The League of Latin American Citizens, known as LULAC, held its annual conference in San Juan, Puerto Rico, last week.

It ended with a lawsuit, a symbolic election and a lot of confusion and disappointment for many of the members of the group founded in 1929 in Texas, making it the oldest, active Latino civic organization in the U.S.

At the crux of the controversy was an election between the national president: Domingo García, a Mexican-American from Texas, and his challenger for president, Juan Carlos Lizardi, a New York resident born in Puerto Rico, and a supporter of statehood for Puerto Rico.

There was a LULAC election slated for Saturday but that was stalled after a lawsuit was filed and a judge in Texas ordered Friday the suspension of the election. LULAC’s  president García then reportedly left the island on Friday.

Still around 900 LULAC delegates from the island and the mainland gathered Saturday anyway and overwhelmingly supported Lizardi as their next president. It was a voice vote, technically a poll, as they were not allowed to hold an official election per the judge’s ruling. According to delegates in the room, when García’s name was called only eight people stood up to support him. The rest stood up for Lizardi.

It’s unclear what will happen next with LULAC leadership as it was not an official election.

At the heart of the lawsuit are allegations by LULAC members that the Puerto Rican political party the PNP, the New Progressive Party, which favors statehood for Puerto Rico, was trying to take over LULAC.

The number of councils (or chapters) in Puerto Rico has exploded from 54 last year to at least 343 this year, according to LULAC. That outnumbers the councils in Texas. Most of the LULAC’s past presidents elected over the years have hailed from Texas.

 There also are allegations the PNP paid travel, hotel and other expenses for LULAC delegates.

“LULAC is not for sale, nor for rent, and we will not let the corruption of the PNP tarnish the good name of our organization. As president, my goal is to confront and resist any internal or external force that attempts to bring LULAC under its leadership through corrupt means,” García said in written statements.

Lizardi told El Nuevo Día in Spanish that the lawsuit was a ploy to stop the election. “It’s simply that the current LULAC president did not have the necessary votes, did not have near enough votes to be re-elected,” he said.

LULAC has officially been on the record in supporting statehood for Puerto Rico since 2018, when its delegates officially voted in favor of that position.

At the 2022 conference, LULAC leaders reiterated their support of statehood for Puerto Rico.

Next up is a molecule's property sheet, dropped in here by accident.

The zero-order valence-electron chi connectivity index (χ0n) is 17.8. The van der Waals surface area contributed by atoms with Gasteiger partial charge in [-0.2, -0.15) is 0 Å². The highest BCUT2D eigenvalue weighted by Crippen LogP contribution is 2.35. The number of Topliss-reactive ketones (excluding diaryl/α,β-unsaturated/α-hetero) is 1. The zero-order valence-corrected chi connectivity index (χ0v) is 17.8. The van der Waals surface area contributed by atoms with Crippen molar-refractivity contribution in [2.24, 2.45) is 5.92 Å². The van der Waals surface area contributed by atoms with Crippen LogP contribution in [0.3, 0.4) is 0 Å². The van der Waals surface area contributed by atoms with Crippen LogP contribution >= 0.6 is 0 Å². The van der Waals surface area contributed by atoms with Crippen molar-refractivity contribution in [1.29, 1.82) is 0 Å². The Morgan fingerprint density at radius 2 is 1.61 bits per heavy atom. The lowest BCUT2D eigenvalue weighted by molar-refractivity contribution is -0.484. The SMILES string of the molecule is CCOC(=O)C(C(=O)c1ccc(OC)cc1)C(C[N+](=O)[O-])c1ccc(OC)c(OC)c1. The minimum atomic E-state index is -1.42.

“Piecemeal legislative efforts help, but they are not enough, and they are not a permanent solution. Statehood would provide the necessary stability for long-term planning, recovery, and sustainable development,” said the organization’s CEO, Sindy Benavides.

“It’s about igualdad,” she added. “It’s about equality.”

However, Benavides was reportedly suspended from her duties by García by the end of the conference.

All this is happening as there are negotiations underway in the U.S. Congress to pass the Puerto Rico Status Act to allow Puerto Ricans on the island to vote in a plebiscite in November 2023. It would give the voters three choices – “Independence,” “Sovereignty in Free Association with the United States,” or “Statehood.”

At a press conference on Wednesday in San Juan, LULAC president García, said he supported the plebiscite proposed for November 2023.

“Let’s have all options on the table,” he said. “LULAC has taken the position in favor of statehood, but the final decision (should be made) by the Puerto Rican people.”

It was the first gathering of members of this national organization since 2019. In-person conferences were canceled the last two years due to the pandemic.

“It was very disappointing,” said longtime LULAC member Alicia Tafolla, 85, who lives in Oceanside, California. “I’m just hoping this fiasco doesn’t hurt LULAC.”

Tafolla abstained from taking the poll but attended the unofficial gathering Saturday. There also were members who didn’t attend at all because there wasn’t an official election.

Among the other issues the organization is highlighting this year education, gun control and voting rights.

It’s unfortunate that there was so much upheaval at a time when Latinos need to stay focused on the issues that impact Latinos, including more equity and rights for the people of Puerto Rico for self-determination.

Teresa Puente has spent her career reporting on immigration and Latino issues in the U.S. and has also reported extensively from Mexico. Previously, she was a staff reporter at the Chicago Tribune and...